Most young people aspire to buy own home by age 30

"Property Tracker", which reports the views of more than 2000 UK adults about the housing market every three months, also highlights a sharp jump in the number of people who see raising a deposit as a barrier to home ownership, up from 62% in June to 69% in September, the highest percentage reported for this factor since the survey began in June 2008.

Conversely, only 16% of respondents said that they were concerned about future falls in house prices, down from 51% in September 2008 and 27% this time last year. In fact, almost one in four of those questioned (39%) thought that property prices would rise over the coming 12 months, with 26% believing that they would fall.  The median forecast is for house prices to remain flat for the next 12 months. 

Consumer confidence in property purchase has improved marginally in the last three months with 43% believing that now is the right time to buy, up from 41% in June.  Confidence is markedly higher among those already on the housing ladder where 51% thought that now was a good time to buy compared to just 32% of those who are currently renting or living rent-free.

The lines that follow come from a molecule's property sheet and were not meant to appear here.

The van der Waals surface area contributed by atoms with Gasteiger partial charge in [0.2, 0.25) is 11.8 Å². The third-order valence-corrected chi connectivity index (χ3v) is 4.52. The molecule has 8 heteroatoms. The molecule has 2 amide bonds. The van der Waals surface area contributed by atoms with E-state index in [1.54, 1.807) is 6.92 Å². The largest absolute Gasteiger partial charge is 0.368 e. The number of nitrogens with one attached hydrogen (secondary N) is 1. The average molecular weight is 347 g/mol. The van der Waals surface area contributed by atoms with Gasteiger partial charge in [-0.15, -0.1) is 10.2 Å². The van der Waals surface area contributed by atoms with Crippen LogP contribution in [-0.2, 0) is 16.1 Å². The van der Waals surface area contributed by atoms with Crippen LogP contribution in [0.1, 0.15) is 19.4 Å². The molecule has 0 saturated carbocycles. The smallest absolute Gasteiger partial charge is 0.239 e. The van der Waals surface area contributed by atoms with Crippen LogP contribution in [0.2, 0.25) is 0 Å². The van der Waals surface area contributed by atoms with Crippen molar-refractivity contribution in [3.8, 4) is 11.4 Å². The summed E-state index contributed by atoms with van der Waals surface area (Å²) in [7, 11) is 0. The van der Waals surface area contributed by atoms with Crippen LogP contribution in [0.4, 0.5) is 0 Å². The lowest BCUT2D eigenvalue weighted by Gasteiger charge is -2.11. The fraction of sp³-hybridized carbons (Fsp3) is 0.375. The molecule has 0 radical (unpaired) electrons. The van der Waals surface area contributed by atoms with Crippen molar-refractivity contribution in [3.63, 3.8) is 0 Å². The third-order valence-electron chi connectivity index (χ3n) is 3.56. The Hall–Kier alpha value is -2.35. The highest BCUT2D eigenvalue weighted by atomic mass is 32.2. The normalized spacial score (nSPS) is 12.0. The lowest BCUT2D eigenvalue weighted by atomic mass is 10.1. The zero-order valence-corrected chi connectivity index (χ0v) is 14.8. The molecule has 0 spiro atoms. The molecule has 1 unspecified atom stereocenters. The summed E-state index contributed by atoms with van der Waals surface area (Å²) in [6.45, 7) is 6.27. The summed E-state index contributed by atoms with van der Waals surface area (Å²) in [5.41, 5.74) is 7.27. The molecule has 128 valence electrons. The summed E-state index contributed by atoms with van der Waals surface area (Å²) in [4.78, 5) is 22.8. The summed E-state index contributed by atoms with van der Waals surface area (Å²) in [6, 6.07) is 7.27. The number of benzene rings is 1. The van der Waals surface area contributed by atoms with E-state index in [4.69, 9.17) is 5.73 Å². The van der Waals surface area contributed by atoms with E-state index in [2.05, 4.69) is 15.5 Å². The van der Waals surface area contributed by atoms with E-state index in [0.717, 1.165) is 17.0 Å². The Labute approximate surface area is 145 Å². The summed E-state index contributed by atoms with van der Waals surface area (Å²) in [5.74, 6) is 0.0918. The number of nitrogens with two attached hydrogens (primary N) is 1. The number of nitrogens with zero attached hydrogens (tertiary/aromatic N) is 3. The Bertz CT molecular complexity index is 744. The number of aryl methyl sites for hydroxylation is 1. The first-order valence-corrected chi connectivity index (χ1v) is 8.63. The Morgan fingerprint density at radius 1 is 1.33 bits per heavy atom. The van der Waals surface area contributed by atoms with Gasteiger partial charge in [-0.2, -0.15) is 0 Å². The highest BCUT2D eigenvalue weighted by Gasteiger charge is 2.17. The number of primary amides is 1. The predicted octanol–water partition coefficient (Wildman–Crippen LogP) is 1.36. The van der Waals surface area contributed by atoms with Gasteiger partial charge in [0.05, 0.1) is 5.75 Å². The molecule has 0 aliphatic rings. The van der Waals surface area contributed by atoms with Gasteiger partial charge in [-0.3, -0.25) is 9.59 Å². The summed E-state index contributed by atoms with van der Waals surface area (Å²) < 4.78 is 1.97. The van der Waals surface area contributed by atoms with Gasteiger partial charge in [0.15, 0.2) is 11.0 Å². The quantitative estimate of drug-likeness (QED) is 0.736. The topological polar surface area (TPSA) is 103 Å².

Similarly 22% of existing homeowners felt that this was not the right time to buy compared to 37% of those in the rented sector or living rent-free.

Paul Broadhead, BSA Head of Mortgage Policy, said: "It is encouraging to see that the aspiration to buy is still strong among young people.  It’s clear, however, that consumer sentiment coupled with some perceived barriers is dampening activity in the housing market right now.  Undoubtedly consumers have some fears over long-term job security and unsurprisingly pressure on household budgets is also having a huge effect.

"On the other hand, the availability of mortgage finance has improved, if modestly, and some lenders, primarily mutuals, are now offering higher loan-to-value ratio loans tailored to the first time buyer market.

"There is no doubt that the economic climate is difficult; however consumers are generally more upbeat today than they were back in 2008."

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